Are your company’s meal break practices lawful? If not, here is a hypothetical example of what it could cost you for employees earning $10 per hour who fail to receive an uninterrupted 30-minute meal break on 60 separate days:
- 30 minutes x 60 days (during two‑year period) = 30 hours x $15 (overtime rate) = $450
- $450 x 2 (liquidated damages) = $900
- $900 x 200 employees = $180,000 back pay liability
Wage and hour lawsuits and collective actions have spiked during the last several years with complaints of off-the-clock work leading the way. In the Northeast, a number of Fair Labor Standards Act lawsuits have been filed targeting the health care industry for allegedly using automatic meal break deductions in violation of federal law. Moreover, earlier this year, the California Court of Appeals validated a state meal break law statute which provides non‑exempt employees an additional hour of pay each day as a penalty for employers who fail to provide a proper meal break under state law. See UPS, Inc. v. Superior Court, 196 Cal. App. 4th 57 (Cal. App. 2 Dist. 2011).
Employers in the retail, service and health care industries are particularly susceptible to off-the-clock work claims involving meal breaks. An employer is not required to give meal breaks under federal law and meal breaks are not required under most state laws. However, under the FLSA:
- If an employer does not wish to pay for a meal break for non‑exempt employees, the non‑exempt employees must be provided a meal break of at least 30 minutes
- The employee must be completely relieved of all duties during the meal break.
Violations of federal and state meal break laws occur when employees are interrupted and required to perform compensable work during their meal break. The potential penalties for failing to provide an uninterrupted 30‑minute meal break are significant.
The Wage and Hour Division of the U.S. Department of Labor, which enforces the FLSA, takes the enforcement position that any employee’s meal break is compensable when the employee does not receive an uninterrupted meal break of at least 30 minutes in duration. Thus, even if an employee is interrupted 20 minutes into their meal break to perform a minute or two of compensable work, the DOL will take the position that the employee did not receive a full, uninterrupted 30‑minute meal break and therefore the entire meal break time is compensable. As a result, the employer either owes the employee a new uninterrupted 30‑minute meal break, or the employee must be compensated for the meal break that was taken.
There is significant room for error with meal breaks for employers who automatically deduct the meal break from an employee’s pay. If an employer automatically deducts a 30‑minute meal break but the employee does not take the full meal break or their meal break is interrupted, the employer must ensure that it has proper procedures in place to either provide the non‑exempt employee another meal break or pay the non‑exempt employee for the interrupted meal break. Otherwise, the non‑exempt employee has not been compensated for all hours worked.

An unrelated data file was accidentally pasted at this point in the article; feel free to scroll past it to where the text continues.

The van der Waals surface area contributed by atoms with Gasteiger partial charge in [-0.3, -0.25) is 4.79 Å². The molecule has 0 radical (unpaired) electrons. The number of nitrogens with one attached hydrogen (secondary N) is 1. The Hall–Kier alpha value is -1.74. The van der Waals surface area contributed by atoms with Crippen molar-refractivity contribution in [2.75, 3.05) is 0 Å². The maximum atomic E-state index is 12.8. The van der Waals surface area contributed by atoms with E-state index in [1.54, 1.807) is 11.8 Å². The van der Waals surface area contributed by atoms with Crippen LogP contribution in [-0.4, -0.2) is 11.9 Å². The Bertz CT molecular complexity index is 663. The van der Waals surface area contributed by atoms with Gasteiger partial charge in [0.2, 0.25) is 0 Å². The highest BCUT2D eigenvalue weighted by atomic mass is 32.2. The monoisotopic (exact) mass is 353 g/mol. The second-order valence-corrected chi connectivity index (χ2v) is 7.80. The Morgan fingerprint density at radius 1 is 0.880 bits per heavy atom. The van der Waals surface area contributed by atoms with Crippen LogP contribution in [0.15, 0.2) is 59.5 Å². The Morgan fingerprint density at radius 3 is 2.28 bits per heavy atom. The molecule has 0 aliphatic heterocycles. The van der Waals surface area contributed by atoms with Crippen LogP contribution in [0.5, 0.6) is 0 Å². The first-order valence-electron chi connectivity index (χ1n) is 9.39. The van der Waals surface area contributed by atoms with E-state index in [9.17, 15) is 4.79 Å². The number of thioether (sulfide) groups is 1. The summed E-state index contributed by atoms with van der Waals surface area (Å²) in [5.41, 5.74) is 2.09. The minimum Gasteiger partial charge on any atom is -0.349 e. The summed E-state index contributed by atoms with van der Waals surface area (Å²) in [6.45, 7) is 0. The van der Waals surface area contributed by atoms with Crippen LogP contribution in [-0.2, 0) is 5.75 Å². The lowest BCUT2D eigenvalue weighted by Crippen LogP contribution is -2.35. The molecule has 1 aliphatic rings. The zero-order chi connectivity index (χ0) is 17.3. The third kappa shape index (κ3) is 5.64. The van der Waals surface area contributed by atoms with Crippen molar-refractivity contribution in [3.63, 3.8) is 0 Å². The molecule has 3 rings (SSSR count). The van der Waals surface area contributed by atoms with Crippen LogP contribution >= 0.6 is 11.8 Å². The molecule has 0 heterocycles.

Automatic deductions for meal breaks from non‑exempt employees’ hours worked are lawful under the FLSA only if an employer ensures that an employee takes a full half‑hour meal break. Although automatic deductions may make sense in certain settings – an assembly line that shuts down for half an hour; a receptionist leaves for an hour and another receptionist takes his or her place – the majority of non‑exempt employees work in job settings that are more difficult to track.
Because of the growing number of lawsuits involving meal breaks as well as an increased emphasis by the Obama administration on wage and hour enforcement, employers should carefully review their meal break policies and practices, following these steps:
- Employers who require non‑exempt employees to clock in and out for meal should ensure that employees are clocking out for a full 30‑minute meal break.
- Employers who use automatic meal break deductions should have written policies and practices in place that allow a supervisor or manager to override the automatic deduction in those situations where a non‑exempt employee does not receive an uninterrupted 30‑minute meal break.
Although some non‑exempt employees may view clocking in and out for meal breaks as micromanagement, it is the employer’s burden under the FLSA to accurately record all hours worked for its non‑exempt employees.
It is also critical for employers to have sound written policies and practices concerning meal breaks to help reduce the risk of a potential collective action. Because most employers’ meal break policies and practices are consistent throughout the company, failure to properly provide non‑exempt employees with full 30‑minute uninterrupted meal breaks are ripe for collective actions. Employers in retail and service industries are particularly susceptible to meal break violations. Best practices include prohibiting non‑exempt employees from taking a meal break at their work location, especially employees who have access to the public or who are particularly susceptible to being interrupted during a meal break.
Because the DOL takes the position that an employer is obligated to pay an employee for the entire meal break if they are interrupted, back pay liability can add up quickly. Assuming employees worked a 40‑hour week, an employer could be liable for 30 minutes of back pay at time and a half for each employee, for each violation. Moreover, the back pay liability can be liquidated under the FLSA’s liquidated damages provisions. 29 U.S.C. § 216(b). Take steps to avoid facing wage and hour lawsuits and collective actions. The time is ripe for all employers to review their meal break policies to ensure compliance with federal and applicable state laws.